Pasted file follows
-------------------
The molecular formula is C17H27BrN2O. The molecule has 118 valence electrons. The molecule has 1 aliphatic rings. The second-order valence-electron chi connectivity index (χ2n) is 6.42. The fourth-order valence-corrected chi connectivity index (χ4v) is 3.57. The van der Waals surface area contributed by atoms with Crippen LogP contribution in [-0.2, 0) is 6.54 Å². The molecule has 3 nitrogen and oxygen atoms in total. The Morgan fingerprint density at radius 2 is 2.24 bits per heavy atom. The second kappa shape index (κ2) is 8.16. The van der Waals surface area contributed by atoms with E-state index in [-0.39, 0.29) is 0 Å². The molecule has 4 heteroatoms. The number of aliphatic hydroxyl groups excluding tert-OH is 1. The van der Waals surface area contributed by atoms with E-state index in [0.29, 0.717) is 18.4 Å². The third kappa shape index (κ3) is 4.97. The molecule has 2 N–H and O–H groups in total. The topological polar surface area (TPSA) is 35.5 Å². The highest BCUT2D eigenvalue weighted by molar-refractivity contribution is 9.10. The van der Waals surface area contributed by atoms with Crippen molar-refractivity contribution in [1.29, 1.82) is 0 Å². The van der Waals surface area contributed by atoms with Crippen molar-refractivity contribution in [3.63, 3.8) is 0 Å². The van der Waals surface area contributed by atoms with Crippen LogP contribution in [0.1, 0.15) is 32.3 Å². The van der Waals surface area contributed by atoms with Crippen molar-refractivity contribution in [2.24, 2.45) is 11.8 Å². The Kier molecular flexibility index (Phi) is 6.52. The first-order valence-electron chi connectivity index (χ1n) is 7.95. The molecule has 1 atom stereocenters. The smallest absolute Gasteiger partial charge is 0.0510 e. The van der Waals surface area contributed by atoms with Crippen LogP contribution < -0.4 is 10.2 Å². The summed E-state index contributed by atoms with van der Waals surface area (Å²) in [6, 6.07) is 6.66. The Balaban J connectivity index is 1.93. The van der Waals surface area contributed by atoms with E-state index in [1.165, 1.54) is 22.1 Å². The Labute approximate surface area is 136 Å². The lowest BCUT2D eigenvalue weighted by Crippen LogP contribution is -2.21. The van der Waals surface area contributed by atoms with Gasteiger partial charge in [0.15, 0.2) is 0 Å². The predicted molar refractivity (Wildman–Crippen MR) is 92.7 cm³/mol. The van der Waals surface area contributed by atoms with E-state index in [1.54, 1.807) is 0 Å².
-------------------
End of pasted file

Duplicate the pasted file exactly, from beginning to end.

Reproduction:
The molecular formula is C17H27BrN2O. The molecule has 118 valence electrons. The molecule has 1 aliphatic rings. The second-order valence-electron chi connectivity index (χ2n) is 6.42. The fourth-order valence-corrected chi connectivity index (χ4v) is 3.57. The van der Waals surface area contributed by atoms with Crippen LogP contribution in [-0.2, 0) is 6.54 Å². The molecule has 3 nitrogen and oxygen atoms in total. The Morgan fingerprint density at radius 2 is 2.24 bits per heavy atom. The second kappa shape index (κ2) is 8.16. The van der Waals surface area contributed by atoms with E-state index in [-0.39, 0.29) is 0 Å². The molecule has 4 heteroatoms. The number of aliphatic hydroxyl groups excluding tert-OH is 1. The van der Waals surface area contributed by atoms with E-state index in [0.29, 0.717) is 18.4 Å². The third kappa shape index (κ3) is 4.97. The molecule has 2 N–H and O–H groups in total. The topological polar surface area (TPSA) is 35.5 Å². The highest BCUT2D eigenvalue weighted by molar-refractivity contribution is 9.10. The van der Waals surface area contributed by atoms with Crippen molar-refractivity contribution in [1.29, 1.82) is 0 Å². The van der Waals surface area contributed by atoms with Crippen molar-refractivity contribution in [3.63, 3.8) is 0 Å². The van der Waals surface area contributed by atoms with Crippen LogP contribution in [0.1, 0.15) is 32.3 Å². The van der Waals surface area contributed by atoms with Crippen molar-refractivity contribution in [2.24, 2.45) is 11.8 Å². The Kier molecular flexibility index (Phi) is 6.52. The first-order valence-electron chi connectivity index (χ1n) is 7.95. The molecule has 1 atom stereocenters. The smallest absolute Gasteiger partial charge is 0.0510 e. The van der Waals surface area contributed by atoms with Crippen LogP contribution < -0.4 is 10.2 Å². The summed E-state index contributed by atoms with van der Waals surface area (Å²) in [6, 6.07) is 6.66. The Balaban J connectivity index is 1.93. The van der Waals surface area contributed by atoms with E-state index in [1.165, 1.54) is 22.1 Å². The Labute approximate surface area is 136 Å². The lowest BCUT2D eigenvalue weighted by Crippen LogP contribution is -2.21. The van der Waals surface area contributed by atoms with Gasteiger partial charge in [0.15, 0.2) is 0 Å². The predicted molar refractivity (Wildman–Crippen MR) is 92.7 cm³/mol. The van der Waals surface area contributed by atoms with E-state index in [1.54, 1.807) is 0 Å².